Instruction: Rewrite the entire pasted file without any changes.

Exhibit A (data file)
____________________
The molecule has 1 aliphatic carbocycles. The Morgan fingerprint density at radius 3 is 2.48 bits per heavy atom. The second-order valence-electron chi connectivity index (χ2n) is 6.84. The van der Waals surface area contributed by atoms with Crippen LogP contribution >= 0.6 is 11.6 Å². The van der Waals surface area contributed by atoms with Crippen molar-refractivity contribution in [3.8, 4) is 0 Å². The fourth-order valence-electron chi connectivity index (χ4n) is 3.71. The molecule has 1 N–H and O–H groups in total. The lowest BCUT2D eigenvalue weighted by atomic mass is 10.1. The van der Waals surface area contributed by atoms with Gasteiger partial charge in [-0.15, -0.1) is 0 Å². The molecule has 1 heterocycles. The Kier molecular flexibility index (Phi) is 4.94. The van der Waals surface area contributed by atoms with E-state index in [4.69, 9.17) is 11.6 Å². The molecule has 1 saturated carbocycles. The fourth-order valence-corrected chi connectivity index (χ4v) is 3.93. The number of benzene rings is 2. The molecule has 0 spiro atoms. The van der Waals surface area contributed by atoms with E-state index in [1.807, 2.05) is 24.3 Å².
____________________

The molecule has 1 aliphatic carbocycles. The Morgan fingerprint density at radius 3 is 2.48 bits per heavy atom. The second-order valence-electron chi connectivity index (χ2n) is 6.84. The van der Waals surface area contributed by atoms with Crippen LogP contribution >= 0.6 is 11.6 Å². The van der Waals surface area contributed by atoms with Crippen molar-refractivity contribution in [3.8, 4) is 0 Å². The fourth-order valence-electron chi connectivity index (χ4n) is 3.71. The molecule has 1 N–H and O–H groups in total. The lowest BCUT2D eigenvalue weighted by atomic mass is 10.1. The van der Waals surface area contributed by atoms with Gasteiger partial charge in [-0.15, -0.1) is 0 Å². The molecule has 1 heterocycles. The Kier molecular flexibility index (Phi) is 4.94. The van der Waals surface area contributed by atoms with E-state index in [4.69, 9.17) is 11.6 Å². The molecule has 1 saturated carbocycles. The fourth-order valence-corrected chi connectivity index (χ4v) is 3.93. The number of benzene rings is 2. The molecule has 0 spiro atoms. The van der Waals surface area contributed by atoms with E-state index in [1.807, 2.05) is 24.3 Å².